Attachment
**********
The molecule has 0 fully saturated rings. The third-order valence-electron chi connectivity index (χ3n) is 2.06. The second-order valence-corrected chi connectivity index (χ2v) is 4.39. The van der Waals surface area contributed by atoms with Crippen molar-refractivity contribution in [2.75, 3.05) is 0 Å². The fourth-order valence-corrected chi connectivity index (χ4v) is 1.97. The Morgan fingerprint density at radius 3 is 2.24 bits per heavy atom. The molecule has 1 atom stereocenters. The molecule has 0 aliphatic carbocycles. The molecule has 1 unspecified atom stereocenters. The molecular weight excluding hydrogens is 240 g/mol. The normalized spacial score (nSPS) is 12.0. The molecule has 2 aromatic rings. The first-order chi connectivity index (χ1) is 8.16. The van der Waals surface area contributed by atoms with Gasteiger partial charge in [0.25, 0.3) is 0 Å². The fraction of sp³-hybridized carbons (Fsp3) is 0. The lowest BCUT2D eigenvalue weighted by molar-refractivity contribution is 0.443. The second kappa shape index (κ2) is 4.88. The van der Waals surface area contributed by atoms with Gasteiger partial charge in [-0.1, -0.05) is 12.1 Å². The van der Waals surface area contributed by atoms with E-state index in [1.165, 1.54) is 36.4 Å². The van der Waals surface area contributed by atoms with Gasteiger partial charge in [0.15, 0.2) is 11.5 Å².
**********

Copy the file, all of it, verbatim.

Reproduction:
The molecule has 0 fully saturated rings. The third-order valence-electron chi connectivity index (χ3n) is 2.06. The second-order valence-corrected chi connectivity index (χ2v) is 4.39. The van der Waals surface area contributed by atoms with Crippen molar-refractivity contribution in [2.75, 3.05) is 0 Å². The fourth-order valence-corrected chi connectivity index (χ4v) is 1.97. The Morgan fingerprint density at radius 3 is 2.24 bits per heavy atom. The molecule has 1 atom stereocenters. The molecule has 0 aliphatic carbocycles. The molecule has 1 unspecified atom stereocenters. The molecular weight excluding hydrogens is 240 g/mol. The normalized spacial score (nSPS) is 12.0. The molecule has 2 aromatic rings. The first-order chi connectivity index (χ1) is 8.16. The van der Waals surface area contributed by atoms with Gasteiger partial charge in [0.25, 0.3) is 0 Å². The fraction of sp³-hybridized carbons (Fsp3) is 0. The lowest BCUT2D eigenvalue weighted by molar-refractivity contribution is 0.443. The second kappa shape index (κ2) is 4.88. The van der Waals surface area contributed by atoms with Gasteiger partial charge in [-0.1, -0.05) is 12.1 Å². The van der Waals surface area contributed by atoms with E-state index in [1.165, 1.54) is 36.4 Å². The van der Waals surface area contributed by atoms with Gasteiger partial charge in [0.15, 0.2) is 11.5 Å².